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Rhubarb

 

EASE OF GROWING: (Scale 1-5): 1

HOW TIME CONSUMING:

Rhubarb requires very little attention and is very straightforward to grow.

RECOMMENDED VARIETIES:

Timperly Early AGM

Hawkes Champagne AGM

Victoria

HOME GROWN VS SUPERMARKET:

Home grown Rhubarb by far out performs the supermarket.   Not only does it taste better, it is cheaper too! Supermarket rhubarb is very expensive, whilst your own home grown can provide a freezer full of fruit to keep you supplied with crumble filling throughout the Winter months.

BEST SITES AND SOILS:

Rhubarb is a very hungry plant and requires a rich, fertile soil in which to thrive. It will enjoy a sunny spot and doesn’t like to be too soggy in the Winter. The best place to plant rhubarb is in a sunny position next to the compost bin as it will absorb the nutrients soaked into the soil surrounding the bin.

WHEN TO SOW:

Dormant rhubarb crowns are best planted in late Autumn or early Spring. Pot grown plants can be planted at any time of year. Add a very generous amount of well rotted manure to the planting hole before planting and keep pot grown rhubarb well watered during dry spells while they establish.

Sow rhubarb seed into a seed bed or pots in early Spring. Plant the most vigorous seedlings into their final position in Summer.

DISTANCE BETWEEN PLANTS:

Plants should be spaced 3ft apart in all directions. Rhubarb can be grown in a pot, but it will need generous proportions to achieve a good harvest.

WHEN TO HARVEST:

New plants can be harvested from their second year after planting. Seed grown rhubarb should ideally be left until the third year, but could be lightly harvested in the second year if you really can’t wait!

Established rhubarb can be harvested between March and July. Stems should be pulled from the base of the plant. Do not harvest after July as the plant will need time to recover and rejuvenate in order to provide a good crop the following year.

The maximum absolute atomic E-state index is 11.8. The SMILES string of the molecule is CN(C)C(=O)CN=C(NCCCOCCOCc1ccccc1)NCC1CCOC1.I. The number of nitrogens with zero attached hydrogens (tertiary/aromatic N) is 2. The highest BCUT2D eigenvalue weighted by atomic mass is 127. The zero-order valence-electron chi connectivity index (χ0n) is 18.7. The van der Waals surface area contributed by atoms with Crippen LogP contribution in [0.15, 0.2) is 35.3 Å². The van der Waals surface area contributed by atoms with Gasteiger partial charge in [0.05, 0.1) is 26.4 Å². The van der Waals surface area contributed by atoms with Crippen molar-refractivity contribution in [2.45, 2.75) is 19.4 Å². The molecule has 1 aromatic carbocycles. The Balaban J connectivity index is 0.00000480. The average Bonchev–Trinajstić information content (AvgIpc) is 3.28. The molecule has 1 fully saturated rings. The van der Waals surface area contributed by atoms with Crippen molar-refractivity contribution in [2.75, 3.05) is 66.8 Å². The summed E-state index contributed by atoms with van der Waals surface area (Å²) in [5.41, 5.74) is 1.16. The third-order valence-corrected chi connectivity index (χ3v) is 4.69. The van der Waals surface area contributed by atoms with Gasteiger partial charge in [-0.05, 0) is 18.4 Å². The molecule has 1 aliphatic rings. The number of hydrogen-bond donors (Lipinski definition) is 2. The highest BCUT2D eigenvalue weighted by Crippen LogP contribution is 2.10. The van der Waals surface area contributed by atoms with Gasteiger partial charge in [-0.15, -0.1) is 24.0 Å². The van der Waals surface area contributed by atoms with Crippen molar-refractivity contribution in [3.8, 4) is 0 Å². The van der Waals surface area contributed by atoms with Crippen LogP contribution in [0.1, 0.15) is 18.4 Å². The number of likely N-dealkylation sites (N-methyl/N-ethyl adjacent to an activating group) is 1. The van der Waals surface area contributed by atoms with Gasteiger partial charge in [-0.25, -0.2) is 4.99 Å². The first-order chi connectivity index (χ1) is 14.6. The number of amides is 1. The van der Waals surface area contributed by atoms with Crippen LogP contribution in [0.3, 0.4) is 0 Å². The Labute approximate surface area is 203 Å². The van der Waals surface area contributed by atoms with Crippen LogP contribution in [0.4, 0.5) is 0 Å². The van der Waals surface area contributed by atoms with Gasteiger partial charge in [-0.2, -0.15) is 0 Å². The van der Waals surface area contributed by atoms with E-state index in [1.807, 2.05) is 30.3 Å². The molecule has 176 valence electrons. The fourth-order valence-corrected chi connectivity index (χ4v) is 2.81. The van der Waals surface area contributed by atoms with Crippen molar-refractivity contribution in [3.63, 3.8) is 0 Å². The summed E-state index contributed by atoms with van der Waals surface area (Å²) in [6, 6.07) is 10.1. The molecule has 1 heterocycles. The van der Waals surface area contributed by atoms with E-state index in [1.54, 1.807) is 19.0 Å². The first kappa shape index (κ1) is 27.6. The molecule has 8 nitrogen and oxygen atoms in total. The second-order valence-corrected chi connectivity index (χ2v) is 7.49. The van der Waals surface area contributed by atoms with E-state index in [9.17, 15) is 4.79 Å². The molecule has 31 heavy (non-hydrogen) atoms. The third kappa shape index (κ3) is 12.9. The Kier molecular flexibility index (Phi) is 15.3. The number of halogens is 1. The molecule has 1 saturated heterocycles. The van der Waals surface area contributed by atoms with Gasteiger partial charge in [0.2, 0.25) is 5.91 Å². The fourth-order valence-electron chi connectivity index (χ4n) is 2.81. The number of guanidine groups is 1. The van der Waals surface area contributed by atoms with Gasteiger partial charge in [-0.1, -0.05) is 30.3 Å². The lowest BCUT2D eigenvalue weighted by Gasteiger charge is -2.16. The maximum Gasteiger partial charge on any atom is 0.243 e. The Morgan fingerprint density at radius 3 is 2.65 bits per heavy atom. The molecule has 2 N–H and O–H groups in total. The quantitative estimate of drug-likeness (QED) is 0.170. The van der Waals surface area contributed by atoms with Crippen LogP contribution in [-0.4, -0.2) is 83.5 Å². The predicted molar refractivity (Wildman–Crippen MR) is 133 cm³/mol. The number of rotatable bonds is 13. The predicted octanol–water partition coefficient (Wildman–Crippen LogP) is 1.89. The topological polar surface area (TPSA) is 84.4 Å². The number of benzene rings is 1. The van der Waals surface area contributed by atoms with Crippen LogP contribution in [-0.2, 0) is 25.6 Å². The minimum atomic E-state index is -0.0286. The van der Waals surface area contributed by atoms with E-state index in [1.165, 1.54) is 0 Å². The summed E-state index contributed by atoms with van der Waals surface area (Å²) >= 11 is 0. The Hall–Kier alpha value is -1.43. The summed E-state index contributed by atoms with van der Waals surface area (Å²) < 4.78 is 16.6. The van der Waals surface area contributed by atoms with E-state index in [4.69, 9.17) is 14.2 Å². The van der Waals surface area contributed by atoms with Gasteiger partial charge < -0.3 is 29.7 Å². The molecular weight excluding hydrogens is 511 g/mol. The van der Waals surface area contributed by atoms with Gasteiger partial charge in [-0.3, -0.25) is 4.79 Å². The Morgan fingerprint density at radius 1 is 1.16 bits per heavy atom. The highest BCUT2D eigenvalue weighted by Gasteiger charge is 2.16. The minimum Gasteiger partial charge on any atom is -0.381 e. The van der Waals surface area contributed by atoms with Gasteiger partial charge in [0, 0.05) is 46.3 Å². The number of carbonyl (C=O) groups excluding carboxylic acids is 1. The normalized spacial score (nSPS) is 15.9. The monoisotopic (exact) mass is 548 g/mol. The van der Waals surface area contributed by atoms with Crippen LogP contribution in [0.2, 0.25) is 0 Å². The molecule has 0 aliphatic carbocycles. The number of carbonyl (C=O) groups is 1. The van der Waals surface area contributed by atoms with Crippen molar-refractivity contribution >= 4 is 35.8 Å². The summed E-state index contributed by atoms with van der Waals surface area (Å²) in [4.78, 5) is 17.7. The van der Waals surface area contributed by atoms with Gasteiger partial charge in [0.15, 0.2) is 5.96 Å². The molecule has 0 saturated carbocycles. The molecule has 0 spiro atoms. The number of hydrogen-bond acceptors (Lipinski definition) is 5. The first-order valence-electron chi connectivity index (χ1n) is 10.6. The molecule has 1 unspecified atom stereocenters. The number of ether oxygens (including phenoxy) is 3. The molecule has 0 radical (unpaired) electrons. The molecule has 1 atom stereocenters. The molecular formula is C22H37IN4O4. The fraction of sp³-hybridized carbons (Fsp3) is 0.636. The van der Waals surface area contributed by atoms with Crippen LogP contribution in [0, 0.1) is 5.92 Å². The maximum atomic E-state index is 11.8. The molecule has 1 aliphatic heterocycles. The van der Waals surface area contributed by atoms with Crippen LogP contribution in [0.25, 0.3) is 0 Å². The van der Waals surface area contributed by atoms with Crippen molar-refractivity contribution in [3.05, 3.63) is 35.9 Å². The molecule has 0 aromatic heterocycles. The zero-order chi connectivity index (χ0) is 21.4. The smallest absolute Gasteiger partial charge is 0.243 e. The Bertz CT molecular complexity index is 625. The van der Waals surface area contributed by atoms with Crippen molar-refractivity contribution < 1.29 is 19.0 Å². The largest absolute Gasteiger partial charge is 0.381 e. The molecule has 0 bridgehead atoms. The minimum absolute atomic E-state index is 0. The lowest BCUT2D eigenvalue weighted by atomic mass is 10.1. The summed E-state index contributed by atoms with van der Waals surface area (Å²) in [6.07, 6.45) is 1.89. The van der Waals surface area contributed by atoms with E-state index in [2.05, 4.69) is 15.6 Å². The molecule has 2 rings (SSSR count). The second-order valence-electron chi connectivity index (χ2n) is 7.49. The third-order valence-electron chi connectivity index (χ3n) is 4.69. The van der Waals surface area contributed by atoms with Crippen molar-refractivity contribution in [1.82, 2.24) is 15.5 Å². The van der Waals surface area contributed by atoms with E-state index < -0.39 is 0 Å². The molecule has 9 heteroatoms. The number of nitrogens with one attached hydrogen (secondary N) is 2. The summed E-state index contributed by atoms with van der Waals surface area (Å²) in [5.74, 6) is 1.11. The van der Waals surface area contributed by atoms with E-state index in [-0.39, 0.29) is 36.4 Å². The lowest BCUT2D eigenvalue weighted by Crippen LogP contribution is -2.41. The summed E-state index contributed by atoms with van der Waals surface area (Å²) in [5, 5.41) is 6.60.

Rhubarb plants can be forced to provide tender young early stems. To do this you will need to cover a plant with a rhubarb forcer in January to exclude light. Check the plant regularly and pick stems when they reach the top of the forcer. Forcing rhubarb will put the plant under stress so choose a well established plant. Uncover it at the end of March and leave the plant to recover for the rest of the season. Rotate the plant that is forced each year if possible.

You can achieve forced rhubarb even earlier by digging up a plant and potting it up to be placed in a warm greenhouse. Make sure the plant has been exposed to frosts first in order to break the dormancy. Place it into a large pot and stand it in the greenhouse, covered with a forcer or a large pot.   As with regular forcing, check the plant regularly to see if there any stems ready for harvesting. This will exhaust the plants completely, so discard it once harvesting has finished.

FURTHER INFORMATION:

Mulch rhubarb generously with well rotted manure after the leaves have died back in the Autumn. Compost along with a sprinkle of pelleted poultry manure will suffice if you do not have access to manure.   Do not cover the crown completely as this can lead to the plant rotting.

PROBLEMS TO LOOK OUT FOR:

Crown rot can occur causing the plant to lose its vigour and become sickly. If caught early enough, the plant can be rescued by cutting it back to healthy growth. Otherwise, replace the plant with a new healthy one planted elsewhere.

In the Harrod Kitchen Garden rabbits like a good chew at tender new rhubarb leaves. Maintaining a good rabbit fence made from strong wire prevents the rabbits from getting any opportunity to tuck in.

Meet the Author: Jo Blackwell
Jo  Blackwell

Jo Blackwell is new on the Harrod Horticultural block and has recently taken over her post as Horticultural Advisor and Kitchen Gardener in Stephanie's Kitchen Garden. She caught the gardening bug when she bought her first home 18 years ago.  Her first greenhouse soon followed and she later gained an allotment, where she grows her own organic fruit and vegetables.

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